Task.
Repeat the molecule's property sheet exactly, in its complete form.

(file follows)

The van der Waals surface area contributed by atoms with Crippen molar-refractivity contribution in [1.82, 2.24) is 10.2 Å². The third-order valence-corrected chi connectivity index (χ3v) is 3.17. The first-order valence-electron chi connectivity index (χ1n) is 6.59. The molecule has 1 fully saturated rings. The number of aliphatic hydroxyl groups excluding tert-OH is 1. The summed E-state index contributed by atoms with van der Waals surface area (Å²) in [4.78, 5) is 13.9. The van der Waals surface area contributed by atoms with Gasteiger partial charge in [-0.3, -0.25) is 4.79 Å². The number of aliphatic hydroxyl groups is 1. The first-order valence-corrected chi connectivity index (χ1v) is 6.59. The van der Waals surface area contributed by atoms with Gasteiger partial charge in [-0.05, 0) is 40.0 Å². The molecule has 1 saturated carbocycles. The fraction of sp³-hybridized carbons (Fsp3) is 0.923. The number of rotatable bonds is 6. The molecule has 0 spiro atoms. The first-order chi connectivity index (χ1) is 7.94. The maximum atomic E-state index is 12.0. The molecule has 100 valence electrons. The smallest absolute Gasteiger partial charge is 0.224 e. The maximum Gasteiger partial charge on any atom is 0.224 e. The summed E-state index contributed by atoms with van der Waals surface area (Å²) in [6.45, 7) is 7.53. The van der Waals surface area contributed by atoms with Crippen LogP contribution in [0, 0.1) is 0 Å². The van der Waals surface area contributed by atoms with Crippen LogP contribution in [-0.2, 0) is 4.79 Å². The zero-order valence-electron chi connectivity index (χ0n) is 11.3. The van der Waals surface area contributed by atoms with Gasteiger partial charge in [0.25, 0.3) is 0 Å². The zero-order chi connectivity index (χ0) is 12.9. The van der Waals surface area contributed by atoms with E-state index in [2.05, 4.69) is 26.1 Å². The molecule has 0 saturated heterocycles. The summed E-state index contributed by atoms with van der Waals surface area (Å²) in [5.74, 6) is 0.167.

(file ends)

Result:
The van der Waals surface area contributed by atoms with Crippen molar-refractivity contribution in [1.82, 2.24) is 10.2 Å². The third-order valence-corrected chi connectivity index (χ3v) is 3.17. The first-order valence-electron chi connectivity index (χ1n) is 6.59. The molecule has 1 fully saturated rings. The number of aliphatic hydroxyl groups excluding tert-OH is 1. The summed E-state index contributed by atoms with van der Waals surface area (Å²) in [4.78, 5) is 13.9. The van der Waals surface area contributed by atoms with Gasteiger partial charge in [-0.3, -0.25) is 4.79 Å². The number of aliphatic hydroxyl groups is 1. The first-order valence-corrected chi connectivity index (χ1v) is 6.59. The van der Waals surface area contributed by atoms with Gasteiger partial charge in [-0.05, 0) is 40.0 Å². The molecule has 1 saturated carbocycles. The fraction of sp³-hybridized carbons (Fsp3) is 0.923. The number of rotatable bonds is 6. The molecule has 0 spiro atoms. The first-order chi connectivity index (χ1) is 7.94. The maximum atomic E-state index is 12.0. The molecule has 100 valence electrons. The smallest absolute Gasteiger partial charge is 0.224 e. The maximum Gasteiger partial charge on any atom is 0.224 e. The summed E-state index contributed by atoms with van der Waals surface area (Å²) in [6.45, 7) is 7.53. The van der Waals surface area contributed by atoms with Crippen LogP contribution in [0, 0.1) is 0 Å². The van der Waals surface area contributed by atoms with Crippen LogP contribution in [-0.2, 0) is 4.79 Å². The zero-order valence-electron chi connectivity index (χ0n) is 11.3. The van der Waals surface area contributed by atoms with Gasteiger partial charge in [0.25, 0.3) is 0 Å². The zero-order chi connectivity index (χ0) is 12.9. The van der Waals surface area contributed by atoms with E-state index in [2.05, 4.69) is 26.1 Å². The molecule has 0 saturated heterocycles. The summed E-state index contributed by atoms with van der Waals surface area (Å²) in [5.74, 6) is 0.167.